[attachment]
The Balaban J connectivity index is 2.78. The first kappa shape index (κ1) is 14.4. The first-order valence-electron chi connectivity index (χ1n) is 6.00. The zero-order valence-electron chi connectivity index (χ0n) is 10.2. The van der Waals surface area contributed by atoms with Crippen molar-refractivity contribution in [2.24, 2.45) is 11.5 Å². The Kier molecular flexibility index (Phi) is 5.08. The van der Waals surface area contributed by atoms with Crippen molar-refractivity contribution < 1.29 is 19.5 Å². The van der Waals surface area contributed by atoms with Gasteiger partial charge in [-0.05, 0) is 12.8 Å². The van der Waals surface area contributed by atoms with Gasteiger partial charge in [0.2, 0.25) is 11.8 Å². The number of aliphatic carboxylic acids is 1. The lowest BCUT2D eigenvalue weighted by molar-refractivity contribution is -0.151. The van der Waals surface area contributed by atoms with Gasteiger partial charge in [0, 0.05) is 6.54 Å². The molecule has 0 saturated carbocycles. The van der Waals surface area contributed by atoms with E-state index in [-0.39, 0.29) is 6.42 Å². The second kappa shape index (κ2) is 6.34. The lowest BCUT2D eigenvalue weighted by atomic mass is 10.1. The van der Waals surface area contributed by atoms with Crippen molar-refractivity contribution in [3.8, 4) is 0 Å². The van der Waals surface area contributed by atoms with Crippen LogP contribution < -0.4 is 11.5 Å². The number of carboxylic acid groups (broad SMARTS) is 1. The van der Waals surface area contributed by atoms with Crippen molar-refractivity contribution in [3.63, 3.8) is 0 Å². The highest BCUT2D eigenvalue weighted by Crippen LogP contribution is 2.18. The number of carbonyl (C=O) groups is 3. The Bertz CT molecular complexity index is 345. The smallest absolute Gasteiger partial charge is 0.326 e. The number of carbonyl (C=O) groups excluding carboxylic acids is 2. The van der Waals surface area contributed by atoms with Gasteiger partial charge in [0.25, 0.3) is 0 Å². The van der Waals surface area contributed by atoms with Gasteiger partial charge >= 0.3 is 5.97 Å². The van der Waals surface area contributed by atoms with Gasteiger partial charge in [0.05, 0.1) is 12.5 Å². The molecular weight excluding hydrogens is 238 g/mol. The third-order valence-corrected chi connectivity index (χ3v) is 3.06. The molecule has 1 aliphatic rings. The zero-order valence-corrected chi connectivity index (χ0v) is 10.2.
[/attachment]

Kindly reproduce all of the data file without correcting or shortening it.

The Balaban J connectivity index is 2.78. The first kappa shape index (κ1) is 14.4. The first-order valence-electron chi connectivity index (χ1n) is 6.00. The zero-order valence-electron chi connectivity index (χ0n) is 10.2. The van der Waals surface area contributed by atoms with Crippen molar-refractivity contribution in [2.24, 2.45) is 11.5 Å². The Kier molecular flexibility index (Phi) is 5.08. The van der Waals surface area contributed by atoms with Crippen molar-refractivity contribution < 1.29 is 19.5 Å². The van der Waals surface area contributed by atoms with Gasteiger partial charge in [-0.05, 0) is 12.8 Å². The van der Waals surface area contributed by atoms with Gasteiger partial charge in [0.2, 0.25) is 11.8 Å². The number of aliphatic carboxylic acids is 1. The lowest BCUT2D eigenvalue weighted by molar-refractivity contribution is -0.151. The van der Waals surface area contributed by atoms with Gasteiger partial charge in [0, 0.05) is 6.54 Å². The molecule has 0 saturated carbocycles. The van der Waals surface area contributed by atoms with E-state index in [-0.39, 0.29) is 6.42 Å². The second kappa shape index (κ2) is 6.34. The lowest BCUT2D eigenvalue weighted by atomic mass is 10.1. The van der Waals surface area contributed by atoms with Crippen molar-refractivity contribution in [3.8, 4) is 0 Å². The van der Waals surface area contributed by atoms with Crippen LogP contribution < -0.4 is 11.5 Å². The number of carboxylic acid groups (broad SMARTS) is 1. The van der Waals surface area contributed by atoms with Crippen molar-refractivity contribution in [3.63, 3.8) is 0 Å². The highest BCUT2D eigenvalue weighted by Crippen LogP contribution is 2.18. The number of carbonyl (C=O) groups is 3. The Bertz CT molecular complexity index is 345. The smallest absolute Gasteiger partial charge is 0.326 e. The number of carbonyl (C=O) groups excluding carboxylic acids is 2. The van der Waals surface area contributed by atoms with Gasteiger partial charge in [0.25, 0.3) is 0 Å². The van der Waals surface area contributed by atoms with Gasteiger partial charge >= 0.3 is 5.97 Å². The van der Waals surface area contributed by atoms with Gasteiger partial charge in [0.05, 0.1) is 12.5 Å². The molecular weight excluding hydrogens is 238 g/mol. The third-order valence-corrected chi connectivity index (χ3v) is 3.06. The molecule has 1 aliphatic rings. The zero-order valence-corrected chi connectivity index (χ0v) is 10.2.